The end of unregulated loot boxes?
They have long caused a headache for regulators, now two European jurisdictions, Spain and Netherlands, are attempting to regulate speculative payments, one more successfully than another.
British MPs have called for loot boxes to be covered under gambling law and the German Bundestag has passed an act to increase the visibility of “interaction risks,” but if anything, the headache seems set to grow for regulators.
A 2021 report by Juniper Research forecast that video game loot box revenue will reach US$20 billion by 2025. This is not such a leap when we consider that, during 2020, an estimated US$15 billion was spent in speculative payments albeit at a time when many people had switched their disposable income to home entertainment due to the global pandemic.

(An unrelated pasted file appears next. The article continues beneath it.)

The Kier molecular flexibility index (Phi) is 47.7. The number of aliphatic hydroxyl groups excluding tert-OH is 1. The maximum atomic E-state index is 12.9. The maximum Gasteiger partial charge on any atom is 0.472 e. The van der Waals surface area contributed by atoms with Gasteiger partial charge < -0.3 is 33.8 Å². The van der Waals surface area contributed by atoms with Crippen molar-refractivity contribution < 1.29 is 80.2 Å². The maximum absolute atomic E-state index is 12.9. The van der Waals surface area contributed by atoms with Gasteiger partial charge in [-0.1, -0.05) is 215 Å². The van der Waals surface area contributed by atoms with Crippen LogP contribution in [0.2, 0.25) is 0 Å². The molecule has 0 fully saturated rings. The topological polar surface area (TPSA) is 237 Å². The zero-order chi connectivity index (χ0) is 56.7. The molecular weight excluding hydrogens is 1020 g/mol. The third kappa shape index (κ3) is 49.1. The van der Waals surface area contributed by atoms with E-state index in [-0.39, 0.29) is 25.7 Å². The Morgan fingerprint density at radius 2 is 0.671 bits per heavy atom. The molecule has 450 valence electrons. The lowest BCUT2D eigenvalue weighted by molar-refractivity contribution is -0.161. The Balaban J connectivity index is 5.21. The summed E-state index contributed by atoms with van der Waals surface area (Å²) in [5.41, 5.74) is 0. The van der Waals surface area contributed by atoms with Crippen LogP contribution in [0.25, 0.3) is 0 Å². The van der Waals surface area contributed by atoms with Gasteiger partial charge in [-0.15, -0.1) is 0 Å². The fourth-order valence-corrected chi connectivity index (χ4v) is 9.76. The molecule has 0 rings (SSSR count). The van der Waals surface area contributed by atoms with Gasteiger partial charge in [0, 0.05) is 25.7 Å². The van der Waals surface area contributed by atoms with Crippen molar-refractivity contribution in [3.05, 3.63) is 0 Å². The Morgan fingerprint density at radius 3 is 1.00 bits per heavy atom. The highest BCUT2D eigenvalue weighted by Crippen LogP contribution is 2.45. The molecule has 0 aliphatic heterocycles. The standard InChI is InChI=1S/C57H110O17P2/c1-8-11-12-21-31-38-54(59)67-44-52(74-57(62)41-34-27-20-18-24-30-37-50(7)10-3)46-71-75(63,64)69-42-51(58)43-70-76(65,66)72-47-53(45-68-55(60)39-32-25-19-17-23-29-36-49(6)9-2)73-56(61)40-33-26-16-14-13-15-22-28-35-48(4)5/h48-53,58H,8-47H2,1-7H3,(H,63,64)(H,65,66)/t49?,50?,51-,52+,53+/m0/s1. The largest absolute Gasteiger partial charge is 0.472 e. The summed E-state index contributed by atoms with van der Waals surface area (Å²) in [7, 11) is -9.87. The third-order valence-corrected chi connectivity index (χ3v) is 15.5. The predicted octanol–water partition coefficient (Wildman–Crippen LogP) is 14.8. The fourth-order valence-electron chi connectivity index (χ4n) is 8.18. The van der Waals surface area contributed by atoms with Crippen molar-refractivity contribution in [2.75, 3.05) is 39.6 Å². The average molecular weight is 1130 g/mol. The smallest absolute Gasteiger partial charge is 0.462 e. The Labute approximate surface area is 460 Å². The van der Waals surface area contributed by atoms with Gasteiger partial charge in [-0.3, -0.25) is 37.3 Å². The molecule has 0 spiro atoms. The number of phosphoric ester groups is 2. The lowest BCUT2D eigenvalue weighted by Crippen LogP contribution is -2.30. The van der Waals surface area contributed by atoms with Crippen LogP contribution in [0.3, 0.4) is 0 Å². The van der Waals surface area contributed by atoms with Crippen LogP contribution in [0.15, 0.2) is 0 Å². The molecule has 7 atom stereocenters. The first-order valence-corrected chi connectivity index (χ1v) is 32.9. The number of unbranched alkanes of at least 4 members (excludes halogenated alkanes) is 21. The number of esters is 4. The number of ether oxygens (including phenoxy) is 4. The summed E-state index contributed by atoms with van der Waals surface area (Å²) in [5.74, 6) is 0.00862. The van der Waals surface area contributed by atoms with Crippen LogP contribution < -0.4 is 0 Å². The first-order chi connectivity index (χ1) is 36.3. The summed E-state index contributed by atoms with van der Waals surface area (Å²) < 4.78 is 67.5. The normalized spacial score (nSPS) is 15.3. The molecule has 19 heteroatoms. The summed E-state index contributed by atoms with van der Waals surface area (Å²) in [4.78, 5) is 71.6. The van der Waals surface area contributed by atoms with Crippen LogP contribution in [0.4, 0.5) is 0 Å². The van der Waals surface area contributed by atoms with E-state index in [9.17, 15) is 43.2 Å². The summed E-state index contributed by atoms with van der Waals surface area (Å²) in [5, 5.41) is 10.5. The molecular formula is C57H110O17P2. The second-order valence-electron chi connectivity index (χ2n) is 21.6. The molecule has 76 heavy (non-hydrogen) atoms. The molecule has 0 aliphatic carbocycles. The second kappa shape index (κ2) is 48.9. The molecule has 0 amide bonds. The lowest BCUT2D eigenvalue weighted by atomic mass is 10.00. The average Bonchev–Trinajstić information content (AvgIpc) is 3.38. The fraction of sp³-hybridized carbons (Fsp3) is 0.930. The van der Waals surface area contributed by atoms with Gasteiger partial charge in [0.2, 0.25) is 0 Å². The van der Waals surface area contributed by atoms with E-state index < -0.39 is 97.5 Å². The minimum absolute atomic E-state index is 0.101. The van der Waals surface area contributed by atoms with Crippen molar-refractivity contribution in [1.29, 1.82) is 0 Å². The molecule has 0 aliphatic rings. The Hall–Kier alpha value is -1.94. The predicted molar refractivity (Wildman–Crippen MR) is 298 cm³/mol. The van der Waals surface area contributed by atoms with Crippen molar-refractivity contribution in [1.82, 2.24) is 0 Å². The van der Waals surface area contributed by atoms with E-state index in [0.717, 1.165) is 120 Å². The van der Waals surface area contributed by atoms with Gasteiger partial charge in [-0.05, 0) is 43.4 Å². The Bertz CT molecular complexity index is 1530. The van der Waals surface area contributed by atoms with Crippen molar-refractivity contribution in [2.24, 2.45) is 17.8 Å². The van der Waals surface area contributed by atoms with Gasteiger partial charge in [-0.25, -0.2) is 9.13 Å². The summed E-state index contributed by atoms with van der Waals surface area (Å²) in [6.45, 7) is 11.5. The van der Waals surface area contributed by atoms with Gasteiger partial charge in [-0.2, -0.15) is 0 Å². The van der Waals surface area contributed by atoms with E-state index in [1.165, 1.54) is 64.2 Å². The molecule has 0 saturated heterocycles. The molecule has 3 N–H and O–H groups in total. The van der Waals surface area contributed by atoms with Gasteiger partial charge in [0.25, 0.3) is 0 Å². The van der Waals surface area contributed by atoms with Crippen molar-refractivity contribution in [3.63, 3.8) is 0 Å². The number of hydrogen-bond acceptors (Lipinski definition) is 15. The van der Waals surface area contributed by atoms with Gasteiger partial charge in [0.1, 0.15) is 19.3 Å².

Mobile gamers represent the majority of loot box revenues, which is unsurprising, considering this is how most “free-to-play” games on Android and iOS are monetized. However, the research also indicates that battle passes and downloadable content on consoles will be a lucrative market.
The overall rate of increase, forecast at five percent per annum, is partly arrived at by the researchers factoring in market constraints in the form of regulation.
With origins in gacha-style games from Asia, the loot box mechanic is still most popular in Japan and China where regulation continues to allow in-game purchases. The forecasts show the US playing a rapid game of catchup whereas Europe, by contrast, is likely to lead the field in restricting market growth.
That prediction has started to come to fruition in Netherlands, where a long-running court case was settled inconclusively, and in Spain where the first attempt at a loot box bill is going though the legislative process.